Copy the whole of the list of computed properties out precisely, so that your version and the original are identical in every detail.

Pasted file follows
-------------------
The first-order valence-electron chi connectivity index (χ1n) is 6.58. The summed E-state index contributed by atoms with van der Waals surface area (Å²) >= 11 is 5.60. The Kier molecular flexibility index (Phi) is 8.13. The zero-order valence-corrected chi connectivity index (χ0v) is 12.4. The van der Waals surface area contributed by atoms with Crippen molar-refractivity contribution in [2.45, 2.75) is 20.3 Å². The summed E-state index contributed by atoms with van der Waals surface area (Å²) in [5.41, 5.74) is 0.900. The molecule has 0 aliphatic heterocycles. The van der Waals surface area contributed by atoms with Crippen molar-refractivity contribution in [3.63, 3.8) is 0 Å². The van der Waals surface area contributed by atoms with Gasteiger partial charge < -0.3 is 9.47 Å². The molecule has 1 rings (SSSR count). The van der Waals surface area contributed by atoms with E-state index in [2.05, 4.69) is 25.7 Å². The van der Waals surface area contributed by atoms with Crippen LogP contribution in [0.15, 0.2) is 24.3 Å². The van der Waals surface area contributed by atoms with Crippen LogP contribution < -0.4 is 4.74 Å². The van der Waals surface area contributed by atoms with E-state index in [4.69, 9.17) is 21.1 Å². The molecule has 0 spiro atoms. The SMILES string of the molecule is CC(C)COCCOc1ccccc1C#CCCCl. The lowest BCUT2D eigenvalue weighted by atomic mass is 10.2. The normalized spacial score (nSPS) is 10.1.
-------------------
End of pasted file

The first-order valence-electron chi connectivity index (χ1n) is 6.58. The summed E-state index contributed by atoms with van der Waals surface area (Å²) >= 11 is 5.60. The Kier molecular flexibility index (Phi) is 8.13. The zero-order valence-corrected chi connectivity index (χ0v) is 12.4. The van der Waals surface area contributed by atoms with Crippen molar-refractivity contribution in [2.45, 2.75) is 20.3 Å². The summed E-state index contributed by atoms with van der Waals surface area (Å²) in [5.41, 5.74) is 0.900. The molecule has 0 aliphatic heterocycles. The van der Waals surface area contributed by atoms with Crippen molar-refractivity contribution in [3.63, 3.8) is 0 Å². The van der Waals surface area contributed by atoms with Gasteiger partial charge < -0.3 is 9.47 Å². The molecule has 1 rings (SSSR count). The van der Waals surface area contributed by atoms with E-state index in [2.05, 4.69) is 25.7 Å². The van der Waals surface area contributed by atoms with Crippen LogP contribution in [0.15, 0.2) is 24.3 Å². The van der Waals surface area contributed by atoms with Crippen LogP contribution < -0.4 is 4.74 Å². The van der Waals surface area contributed by atoms with E-state index in [4.69, 9.17) is 21.1 Å². The molecule has 0 spiro atoms. The SMILES string of the molecule is CC(C)COCCOc1ccccc1C#CCCCl. The lowest BCUT2D eigenvalue weighted by atomic mass is 10.2. The normalized spacial score (nSPS) is 10.1.